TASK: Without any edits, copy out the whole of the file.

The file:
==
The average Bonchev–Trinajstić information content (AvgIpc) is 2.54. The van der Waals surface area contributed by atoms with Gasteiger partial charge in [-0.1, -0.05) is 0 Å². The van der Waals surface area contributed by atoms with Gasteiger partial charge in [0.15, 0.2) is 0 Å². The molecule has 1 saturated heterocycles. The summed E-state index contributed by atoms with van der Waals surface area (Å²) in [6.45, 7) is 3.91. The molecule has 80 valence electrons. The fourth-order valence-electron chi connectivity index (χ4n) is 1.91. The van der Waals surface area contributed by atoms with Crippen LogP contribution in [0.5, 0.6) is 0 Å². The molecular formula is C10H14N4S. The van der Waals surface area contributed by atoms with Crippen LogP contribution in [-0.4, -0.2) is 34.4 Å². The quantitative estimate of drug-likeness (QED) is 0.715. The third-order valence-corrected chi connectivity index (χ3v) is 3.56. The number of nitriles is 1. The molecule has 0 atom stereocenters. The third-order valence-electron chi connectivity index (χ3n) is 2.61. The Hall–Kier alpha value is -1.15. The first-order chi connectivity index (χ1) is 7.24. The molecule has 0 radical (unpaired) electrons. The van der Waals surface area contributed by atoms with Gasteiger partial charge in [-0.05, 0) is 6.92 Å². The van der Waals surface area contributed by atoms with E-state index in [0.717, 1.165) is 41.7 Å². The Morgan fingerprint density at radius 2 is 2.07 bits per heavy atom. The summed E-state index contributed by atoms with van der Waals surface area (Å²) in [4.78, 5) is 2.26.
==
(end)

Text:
The average Bonchev–Trinajstić information content (AvgIpc) is 2.54. The van der Waals surface area contributed by atoms with Gasteiger partial charge in [-0.1, -0.05) is 0 Å². The van der Waals surface area contributed by atoms with Gasteiger partial charge in [0.15, 0.2) is 0 Å². The molecule has 1 saturated heterocycles. The summed E-state index contributed by atoms with van der Waals surface area (Å²) in [6.45, 7) is 3.91. The molecule has 80 valence electrons. The fourth-order valence-electron chi connectivity index (χ4n) is 1.91. The van der Waals surface area contributed by atoms with Crippen LogP contribution in [0.5, 0.6) is 0 Å². The molecular formula is C10H14N4S. The van der Waals surface area contributed by atoms with Crippen LogP contribution in [-0.4, -0.2) is 34.4 Å². The quantitative estimate of drug-likeness (QED) is 0.715. The third-order valence-corrected chi connectivity index (χ3v) is 3.56. The number of nitriles is 1. The molecule has 0 atom stereocenters. The third-order valence-electron chi connectivity index (χ3n) is 2.61. The Hall–Kier alpha value is -1.15. The first-order chi connectivity index (χ1) is 7.24. The molecule has 0 radical (unpaired) electrons. The van der Waals surface area contributed by atoms with Gasteiger partial charge in [-0.05, 0) is 6.92 Å². The van der Waals surface area contributed by atoms with E-state index in [0.717, 1.165) is 41.7 Å². The Morgan fingerprint density at radius 2 is 2.07 bits per heavy atom. The summed E-state index contributed by atoms with van der Waals surface area (Å²) in [4.78, 5) is 2.26.